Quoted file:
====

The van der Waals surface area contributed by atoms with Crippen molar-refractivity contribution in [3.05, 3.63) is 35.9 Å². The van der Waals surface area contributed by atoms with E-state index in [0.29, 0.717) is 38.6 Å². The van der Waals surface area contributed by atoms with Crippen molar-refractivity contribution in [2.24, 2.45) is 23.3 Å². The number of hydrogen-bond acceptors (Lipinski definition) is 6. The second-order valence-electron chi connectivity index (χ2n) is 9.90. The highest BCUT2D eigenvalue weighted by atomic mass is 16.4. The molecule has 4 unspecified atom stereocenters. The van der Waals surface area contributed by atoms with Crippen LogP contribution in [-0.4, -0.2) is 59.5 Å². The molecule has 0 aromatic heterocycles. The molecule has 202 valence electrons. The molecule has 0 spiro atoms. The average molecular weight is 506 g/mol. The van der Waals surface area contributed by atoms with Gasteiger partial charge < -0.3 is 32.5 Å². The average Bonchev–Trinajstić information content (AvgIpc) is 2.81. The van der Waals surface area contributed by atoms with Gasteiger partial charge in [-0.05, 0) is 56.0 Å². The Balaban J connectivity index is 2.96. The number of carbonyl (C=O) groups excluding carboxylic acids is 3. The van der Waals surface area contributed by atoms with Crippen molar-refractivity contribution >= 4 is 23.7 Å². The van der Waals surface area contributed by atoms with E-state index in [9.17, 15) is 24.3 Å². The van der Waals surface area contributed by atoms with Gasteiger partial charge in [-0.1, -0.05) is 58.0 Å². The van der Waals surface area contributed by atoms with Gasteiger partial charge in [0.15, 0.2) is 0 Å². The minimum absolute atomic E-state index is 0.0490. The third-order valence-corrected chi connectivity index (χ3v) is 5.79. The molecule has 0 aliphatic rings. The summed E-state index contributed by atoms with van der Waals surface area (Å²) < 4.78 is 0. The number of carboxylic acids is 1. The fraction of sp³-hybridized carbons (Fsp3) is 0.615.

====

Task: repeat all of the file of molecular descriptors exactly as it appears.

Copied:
The van der Waals surface area contributed by atoms with Crippen molar-refractivity contribution in [3.05, 3.63) is 35.9 Å². The van der Waals surface area contributed by atoms with E-state index in [0.29, 0.717) is 38.6 Å². The van der Waals surface area contributed by atoms with Crippen molar-refractivity contribution in [2.24, 2.45) is 23.3 Å². The number of hydrogen-bond acceptors (Lipinski definition) is 6. The second-order valence-electron chi connectivity index (χ2n) is 9.90. The highest BCUT2D eigenvalue weighted by atomic mass is 16.4. The molecule has 4 unspecified atom stereocenters. The van der Waals surface area contributed by atoms with Crippen LogP contribution in [-0.4, -0.2) is 59.5 Å². The molecule has 0 aromatic heterocycles. The molecule has 202 valence electrons. The molecule has 0 spiro atoms. The average molecular weight is 506 g/mol. The van der Waals surface area contributed by atoms with Gasteiger partial charge < -0.3 is 32.5 Å². The average Bonchev–Trinajstić information content (AvgIpc) is 2.81. The van der Waals surface area contributed by atoms with Gasteiger partial charge in [-0.05, 0) is 56.0 Å². The Balaban J connectivity index is 2.96. The number of carbonyl (C=O) groups excluding carboxylic acids is 3. The van der Waals surface area contributed by atoms with Crippen molar-refractivity contribution >= 4 is 23.7 Å². The van der Waals surface area contributed by atoms with E-state index in [9.17, 15) is 24.3 Å². The van der Waals surface area contributed by atoms with Gasteiger partial charge in [-0.1, -0.05) is 58.0 Å². The van der Waals surface area contributed by atoms with Gasteiger partial charge in [0.15, 0.2) is 0 Å². The minimum absolute atomic E-state index is 0.0490. The third-order valence-corrected chi connectivity index (χ3v) is 5.79. The molecule has 0 aliphatic rings. The summed E-state index contributed by atoms with van der Waals surface area (Å²) < 4.78 is 0. The number of carboxylic acids is 1. The fraction of sp³-hybridized carbons (Fsp3) is 0.615.